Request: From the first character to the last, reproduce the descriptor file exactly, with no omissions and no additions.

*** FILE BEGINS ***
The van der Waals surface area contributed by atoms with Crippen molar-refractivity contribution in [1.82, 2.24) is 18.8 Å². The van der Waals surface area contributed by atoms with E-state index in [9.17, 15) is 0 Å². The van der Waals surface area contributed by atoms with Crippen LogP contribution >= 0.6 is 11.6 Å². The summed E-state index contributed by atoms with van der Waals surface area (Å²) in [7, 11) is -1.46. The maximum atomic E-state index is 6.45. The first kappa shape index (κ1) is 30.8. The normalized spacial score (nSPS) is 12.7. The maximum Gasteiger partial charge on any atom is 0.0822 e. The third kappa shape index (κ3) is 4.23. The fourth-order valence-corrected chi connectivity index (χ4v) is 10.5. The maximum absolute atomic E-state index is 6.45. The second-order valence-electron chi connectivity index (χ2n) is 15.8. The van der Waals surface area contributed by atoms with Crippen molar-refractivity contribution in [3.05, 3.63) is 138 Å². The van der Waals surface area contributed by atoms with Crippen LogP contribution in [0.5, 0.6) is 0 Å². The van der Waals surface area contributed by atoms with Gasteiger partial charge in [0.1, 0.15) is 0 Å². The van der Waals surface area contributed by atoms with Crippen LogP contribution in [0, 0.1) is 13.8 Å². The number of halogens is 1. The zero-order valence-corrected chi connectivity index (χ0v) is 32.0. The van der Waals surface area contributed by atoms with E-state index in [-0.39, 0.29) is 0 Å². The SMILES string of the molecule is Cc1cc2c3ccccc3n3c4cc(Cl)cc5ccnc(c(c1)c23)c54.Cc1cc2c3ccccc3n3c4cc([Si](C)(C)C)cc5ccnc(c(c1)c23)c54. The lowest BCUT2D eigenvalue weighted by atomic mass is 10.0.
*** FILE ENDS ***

The van der Waals surface area contributed by atoms with Crippen molar-refractivity contribution in [1.82, 2.24) is 18.8 Å². The van der Waals surface area contributed by atoms with E-state index in [9.17, 15) is 0 Å². The van der Waals surface area contributed by atoms with Crippen LogP contribution >= 0.6 is 11.6 Å². The summed E-state index contributed by atoms with van der Waals surface area (Å²) in [7, 11) is -1.46. The maximum atomic E-state index is 6.45. The first kappa shape index (κ1) is 30.8. The normalized spacial score (nSPS) is 12.7. The maximum Gasteiger partial charge on any atom is 0.0822 e. The third kappa shape index (κ3) is 4.23. The fourth-order valence-corrected chi connectivity index (χ4v) is 10.5. The maximum absolute atomic E-state index is 6.45. The second-order valence-electron chi connectivity index (χ2n) is 15.8. The van der Waals surface area contributed by atoms with Crippen molar-refractivity contribution in [3.05, 3.63) is 138 Å². The van der Waals surface area contributed by atoms with Crippen LogP contribution in [0.5, 0.6) is 0 Å². The van der Waals surface area contributed by atoms with Gasteiger partial charge in [0.1, 0.15) is 0 Å². The van der Waals surface area contributed by atoms with Crippen LogP contribution in [0, 0.1) is 13.8 Å². The number of halogens is 1. The zero-order valence-corrected chi connectivity index (χ0v) is 32.0. The van der Waals surface area contributed by atoms with E-state index in [-0.39, 0.29) is 0 Å². The SMILES string of the molecule is Cc1cc2c3ccccc3n3c4cc(Cl)cc5ccnc(c(c1)c23)c54.Cc1cc2c3ccccc3n3c4cc([Si](C)(C)C)cc5ccnc(c(c1)c23)c54. The lowest BCUT2D eigenvalue weighted by atomic mass is 10.0.